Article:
opinion | Gareth Cook

Space on Earth

Deep-sea exploration is the new frontier of creatures, cancer cures, and even insight into other planets

David Procter for the Boston Globe

AMERICA’S EXPLORING spirit seems to have subsided. The glory days of Apollo are long gone. The ambitious quest to determine whether Mars once contained life - or does so today - has fizzled in budget cuts. A nation that once dreamt of frontiers now prefers the couch and a good episode of “Dancing With The Stars.’’

A potential antidote came recently from the filmmaker James Cameron. After years of development, Cameron climbed aboard a bright green, technically innovative submarine and dropped to the bottom of the world. He piloted his craft seven miles straight down to the Mariana Trench’s Challenger Deep, the lowest place on earth. Cameron was the first person to ever make the dangerous trip solo, and he came back describing a haunting, desolate landscape, evocative of the moon.

“I felt like I, literally in the space of one day, have gone to another planet and come back,’’ Cameron told reporters after he surfaced, brimming with enthusiasm.


Americans have pushed west to the Pacific. We have conquered the air, and made forays toward the stars. And now we should go deep. Below the waves is a world that is at least as mysterious and dangerous as space, a place where the mettle of adventurers can be tested. A more aggressive program of underwater exploration would reveal secrets about the origins of life, and the possibility of potential for life on alien worlds, as well as provide potential new drugs and help in understanding the planet’s swiftly changing climate and ecosystem.

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“The discoveries that have yet to be made about the deep sea are as exciting as the discoveries we can make in outer space,’’ says Richard Lutz, a professor at Rutgers and leading expert on deep submarine exploration.

Certainly, ocean exploration is a mission that could capture the public’s imagination. Jules Verne understood this more than 100 years ago. “20,000 Leagues Under the Sea’’ features ice shelves, banks of coral, and of course, sea monsters.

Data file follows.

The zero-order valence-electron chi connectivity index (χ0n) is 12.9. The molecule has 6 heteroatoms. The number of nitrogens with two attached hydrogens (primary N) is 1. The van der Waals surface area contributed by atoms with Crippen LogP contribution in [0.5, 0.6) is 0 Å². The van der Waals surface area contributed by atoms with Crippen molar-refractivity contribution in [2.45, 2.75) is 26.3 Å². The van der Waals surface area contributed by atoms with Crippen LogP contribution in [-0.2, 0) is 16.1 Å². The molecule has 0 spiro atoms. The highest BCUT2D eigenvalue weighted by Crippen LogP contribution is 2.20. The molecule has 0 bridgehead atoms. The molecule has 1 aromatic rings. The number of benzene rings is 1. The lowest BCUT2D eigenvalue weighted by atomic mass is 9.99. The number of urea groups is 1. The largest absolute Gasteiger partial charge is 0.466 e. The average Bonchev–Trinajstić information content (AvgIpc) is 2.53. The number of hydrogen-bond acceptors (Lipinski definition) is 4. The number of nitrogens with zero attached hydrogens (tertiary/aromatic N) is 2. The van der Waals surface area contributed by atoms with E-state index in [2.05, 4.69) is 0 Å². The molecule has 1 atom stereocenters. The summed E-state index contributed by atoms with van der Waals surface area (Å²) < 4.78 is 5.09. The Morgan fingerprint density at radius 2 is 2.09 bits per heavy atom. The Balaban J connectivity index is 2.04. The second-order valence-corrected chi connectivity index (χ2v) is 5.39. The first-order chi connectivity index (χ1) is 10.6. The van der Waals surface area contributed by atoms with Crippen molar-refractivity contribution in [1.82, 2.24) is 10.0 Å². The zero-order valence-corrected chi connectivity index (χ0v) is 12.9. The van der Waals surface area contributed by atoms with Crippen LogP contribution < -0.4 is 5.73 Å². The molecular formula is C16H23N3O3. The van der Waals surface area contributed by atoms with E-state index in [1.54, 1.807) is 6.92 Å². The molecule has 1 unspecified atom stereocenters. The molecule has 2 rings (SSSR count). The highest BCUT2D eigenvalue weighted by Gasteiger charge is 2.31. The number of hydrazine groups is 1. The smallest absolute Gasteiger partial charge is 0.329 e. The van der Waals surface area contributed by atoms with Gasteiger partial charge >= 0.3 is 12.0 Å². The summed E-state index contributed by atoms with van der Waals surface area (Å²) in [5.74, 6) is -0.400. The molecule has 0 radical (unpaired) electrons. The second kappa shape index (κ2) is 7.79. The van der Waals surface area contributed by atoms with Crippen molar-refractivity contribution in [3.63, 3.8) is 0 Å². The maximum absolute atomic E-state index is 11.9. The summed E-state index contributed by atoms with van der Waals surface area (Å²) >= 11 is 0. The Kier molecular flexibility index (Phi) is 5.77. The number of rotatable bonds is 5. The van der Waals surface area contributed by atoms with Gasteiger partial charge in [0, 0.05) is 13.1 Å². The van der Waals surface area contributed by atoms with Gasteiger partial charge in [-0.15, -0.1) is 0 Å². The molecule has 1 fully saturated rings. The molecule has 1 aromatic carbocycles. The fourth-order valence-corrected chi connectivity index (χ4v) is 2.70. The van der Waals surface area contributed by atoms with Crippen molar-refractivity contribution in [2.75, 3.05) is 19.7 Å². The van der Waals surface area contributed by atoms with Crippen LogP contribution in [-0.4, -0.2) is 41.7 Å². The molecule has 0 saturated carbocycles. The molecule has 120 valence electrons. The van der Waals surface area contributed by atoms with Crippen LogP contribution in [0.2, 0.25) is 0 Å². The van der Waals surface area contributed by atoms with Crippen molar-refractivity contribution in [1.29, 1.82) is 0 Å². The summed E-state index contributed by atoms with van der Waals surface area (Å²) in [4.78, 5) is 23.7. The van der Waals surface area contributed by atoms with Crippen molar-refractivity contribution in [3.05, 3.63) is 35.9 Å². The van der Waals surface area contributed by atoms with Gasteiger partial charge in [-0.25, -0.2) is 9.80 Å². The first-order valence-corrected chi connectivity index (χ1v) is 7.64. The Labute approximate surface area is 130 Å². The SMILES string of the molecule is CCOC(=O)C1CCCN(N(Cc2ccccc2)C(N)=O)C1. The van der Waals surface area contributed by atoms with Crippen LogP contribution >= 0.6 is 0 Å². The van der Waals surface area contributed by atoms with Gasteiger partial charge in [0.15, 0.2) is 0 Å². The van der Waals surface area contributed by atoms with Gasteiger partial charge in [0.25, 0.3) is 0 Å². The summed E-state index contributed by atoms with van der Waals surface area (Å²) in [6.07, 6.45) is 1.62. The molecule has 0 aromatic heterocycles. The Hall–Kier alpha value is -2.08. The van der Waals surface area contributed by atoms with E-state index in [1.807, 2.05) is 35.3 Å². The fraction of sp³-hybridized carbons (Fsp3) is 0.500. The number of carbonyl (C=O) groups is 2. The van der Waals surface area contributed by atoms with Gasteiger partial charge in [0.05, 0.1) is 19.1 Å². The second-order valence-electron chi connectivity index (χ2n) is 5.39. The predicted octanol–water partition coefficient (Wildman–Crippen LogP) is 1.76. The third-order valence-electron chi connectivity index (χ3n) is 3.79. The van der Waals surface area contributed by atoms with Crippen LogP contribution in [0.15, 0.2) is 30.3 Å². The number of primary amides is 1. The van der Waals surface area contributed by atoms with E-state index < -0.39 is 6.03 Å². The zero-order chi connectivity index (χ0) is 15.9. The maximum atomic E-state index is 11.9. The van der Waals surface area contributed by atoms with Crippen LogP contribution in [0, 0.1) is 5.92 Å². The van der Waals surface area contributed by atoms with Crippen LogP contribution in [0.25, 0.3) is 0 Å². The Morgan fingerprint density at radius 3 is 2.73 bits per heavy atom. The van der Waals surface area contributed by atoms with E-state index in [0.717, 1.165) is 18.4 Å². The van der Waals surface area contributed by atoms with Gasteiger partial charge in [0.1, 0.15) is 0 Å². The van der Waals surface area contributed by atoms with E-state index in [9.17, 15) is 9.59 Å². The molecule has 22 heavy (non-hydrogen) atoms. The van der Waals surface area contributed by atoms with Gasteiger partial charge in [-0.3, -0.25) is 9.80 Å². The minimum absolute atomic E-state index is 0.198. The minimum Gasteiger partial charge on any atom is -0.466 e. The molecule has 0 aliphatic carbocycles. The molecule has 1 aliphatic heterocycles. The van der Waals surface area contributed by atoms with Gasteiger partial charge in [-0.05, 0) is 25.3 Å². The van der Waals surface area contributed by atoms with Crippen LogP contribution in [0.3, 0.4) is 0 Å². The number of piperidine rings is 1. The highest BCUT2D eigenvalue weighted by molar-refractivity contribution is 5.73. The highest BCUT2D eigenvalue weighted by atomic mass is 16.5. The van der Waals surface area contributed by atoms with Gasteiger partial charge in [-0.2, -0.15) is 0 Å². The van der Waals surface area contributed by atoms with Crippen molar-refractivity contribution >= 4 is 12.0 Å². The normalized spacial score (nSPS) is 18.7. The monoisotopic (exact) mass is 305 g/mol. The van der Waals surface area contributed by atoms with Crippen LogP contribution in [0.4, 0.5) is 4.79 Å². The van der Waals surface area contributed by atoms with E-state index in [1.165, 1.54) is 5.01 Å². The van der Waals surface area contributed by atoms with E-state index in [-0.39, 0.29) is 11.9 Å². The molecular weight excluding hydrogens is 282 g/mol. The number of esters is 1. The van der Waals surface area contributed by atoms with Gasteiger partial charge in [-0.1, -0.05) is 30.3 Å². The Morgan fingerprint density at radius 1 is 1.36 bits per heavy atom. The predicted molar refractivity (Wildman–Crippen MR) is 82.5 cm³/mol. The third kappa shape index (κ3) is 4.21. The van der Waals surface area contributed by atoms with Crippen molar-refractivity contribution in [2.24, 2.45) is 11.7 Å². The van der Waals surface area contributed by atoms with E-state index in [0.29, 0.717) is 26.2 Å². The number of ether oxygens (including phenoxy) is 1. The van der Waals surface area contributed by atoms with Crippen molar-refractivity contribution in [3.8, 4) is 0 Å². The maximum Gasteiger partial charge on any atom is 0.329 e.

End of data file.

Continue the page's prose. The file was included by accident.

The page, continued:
Science has since provided glimpses of a place even more shocking than the products of Verne’s imagination. One of the most significant scientific discoveries of the last century was the identification, in 1977, of an entire biological community living near deep hydrothermal vents - life which, surprisingly, flourished without access to the sun’s light. In these places, giant red-tipped tube worms sway in the water; crabs and fish are bone white; shrimp scuttle by with eyes on their backs.

What makes these little oases possible are bizarre microorganisms that are able to live off the vents’ chemical energy, thriving despite the permanent night. Initial studies of the highly unusual compounds that appear in them have shown that some have anti-cancer properties, according to an article by Lutz and a colleague in this week’s Science. Yet almost nothing is known about this extreme life.


What Cameron did is remind the world how much we are missing. The research submarines already in use can travel to a depth of about 7 kilometers (4.3 miles), but there are 16 trenches that go deeper, up to about 11 kilometers (roughly 7 miles). These deepest places are known evocatively as the “Hadal zone,’’ as in Hades, the god of the underworld in Greek myth. The pressure is so enormous that Cameron’s submarine shrunk several inches on the way down.

We suffer from a land-centric view of Earth. Yes, some seven-tenths of the surface is ocean. But more than half the planet is ocean two or more miles deep. “If you ask what is the planet’s typical habitat, it is deep ocean,’’ says Chris German, the chief scientist for deep submergence at the Woods Hole Oceanographic Institution.

Some will argue that nothing we can do under the ocean will ever match the drama of Apollo. That may be correct; we are no longer locked in an existential duel with another superpower. Yet we will surely learn more by going underwater than we did by going to the moon.

And discoveries have a way of leading to other discoveries. At the hydrothermal vents, we learned that life can thrive without light. Now scientists are looking at Europa, a moon of Jupiter where it’s thought that similar conditions hold: liquid water, under beds of ice, with volcanic activity at the floor. There’s a decent chance the place is alive.

This could well be the signature scientific accomplishment of the next generation: a mission to Europa that combines space-faring and deep-ocean exploration. Nobody knows what we’ll find there. And isn’t that a wonderful thing?

Gareth Cook can be reached at cook@globe.com. Follow him on Twitter @garethideas. This is his last weekly column for the Globe. He will write a monthly column beginning in June.